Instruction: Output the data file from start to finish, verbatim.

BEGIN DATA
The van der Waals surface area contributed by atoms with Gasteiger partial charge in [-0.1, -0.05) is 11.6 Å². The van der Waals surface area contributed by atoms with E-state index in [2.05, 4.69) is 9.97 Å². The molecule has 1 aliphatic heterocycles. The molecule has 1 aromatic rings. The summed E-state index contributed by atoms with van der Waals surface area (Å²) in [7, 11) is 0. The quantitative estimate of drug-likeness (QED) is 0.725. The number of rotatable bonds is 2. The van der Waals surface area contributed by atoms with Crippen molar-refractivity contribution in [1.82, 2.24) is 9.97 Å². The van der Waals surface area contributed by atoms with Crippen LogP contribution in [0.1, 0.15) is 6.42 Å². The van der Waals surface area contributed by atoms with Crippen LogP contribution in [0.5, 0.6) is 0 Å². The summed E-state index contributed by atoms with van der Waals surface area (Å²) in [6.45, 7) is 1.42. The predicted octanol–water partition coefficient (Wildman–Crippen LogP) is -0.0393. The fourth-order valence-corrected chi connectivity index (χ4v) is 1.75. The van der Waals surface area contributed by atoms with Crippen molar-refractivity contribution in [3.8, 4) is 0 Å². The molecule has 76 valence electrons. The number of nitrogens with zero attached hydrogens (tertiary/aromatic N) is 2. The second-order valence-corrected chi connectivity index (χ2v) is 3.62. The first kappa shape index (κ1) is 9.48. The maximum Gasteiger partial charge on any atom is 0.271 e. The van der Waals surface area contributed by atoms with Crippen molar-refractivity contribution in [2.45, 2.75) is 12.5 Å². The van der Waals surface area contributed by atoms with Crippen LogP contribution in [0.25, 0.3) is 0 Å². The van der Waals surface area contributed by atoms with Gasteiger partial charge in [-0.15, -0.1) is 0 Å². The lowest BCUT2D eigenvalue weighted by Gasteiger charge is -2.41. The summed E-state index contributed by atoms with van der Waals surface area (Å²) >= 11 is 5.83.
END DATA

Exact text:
The van der Waals surface area contributed by atoms with Gasteiger partial charge in [-0.1, -0.05) is 11.6 Å². The van der Waals surface area contributed by atoms with E-state index in [2.05, 4.69) is 9.97 Å². The molecule has 1 aliphatic heterocycles. The molecule has 1 aromatic rings. The summed E-state index contributed by atoms with van der Waals surface area (Å²) in [7, 11) is 0. The quantitative estimate of drug-likeness (QED) is 0.725. The number of rotatable bonds is 2. The van der Waals surface area contributed by atoms with Crippen molar-refractivity contribution in [1.82, 2.24) is 9.97 Å². The van der Waals surface area contributed by atoms with Crippen LogP contribution in [0.1, 0.15) is 6.42 Å². The van der Waals surface area contributed by atoms with Crippen LogP contribution in [0.5, 0.6) is 0 Å². The summed E-state index contributed by atoms with van der Waals surface area (Å²) in [6.45, 7) is 1.42. The predicted octanol–water partition coefficient (Wildman–Crippen LogP) is -0.0393. The fourth-order valence-corrected chi connectivity index (χ4v) is 1.75. The van der Waals surface area contributed by atoms with Crippen molar-refractivity contribution in [3.8, 4) is 0 Å². The molecule has 76 valence electrons. The number of nitrogens with zero attached hydrogens (tertiary/aromatic N) is 2. The second-order valence-corrected chi connectivity index (χ2v) is 3.62. The first kappa shape index (κ1) is 9.48. The maximum Gasteiger partial charge on any atom is 0.271 e. The van der Waals surface area contributed by atoms with Crippen molar-refractivity contribution in [2.45, 2.75) is 12.5 Å². The van der Waals surface area contributed by atoms with Crippen LogP contribution in [0.25, 0.3) is 0 Å². The van der Waals surface area contributed by atoms with Gasteiger partial charge in [-0.15, -0.1) is 0 Å². The lowest BCUT2D eigenvalue weighted by Gasteiger charge is -2.41. The summed E-state index contributed by atoms with van der Waals surface area (Å²) >= 11 is 5.83.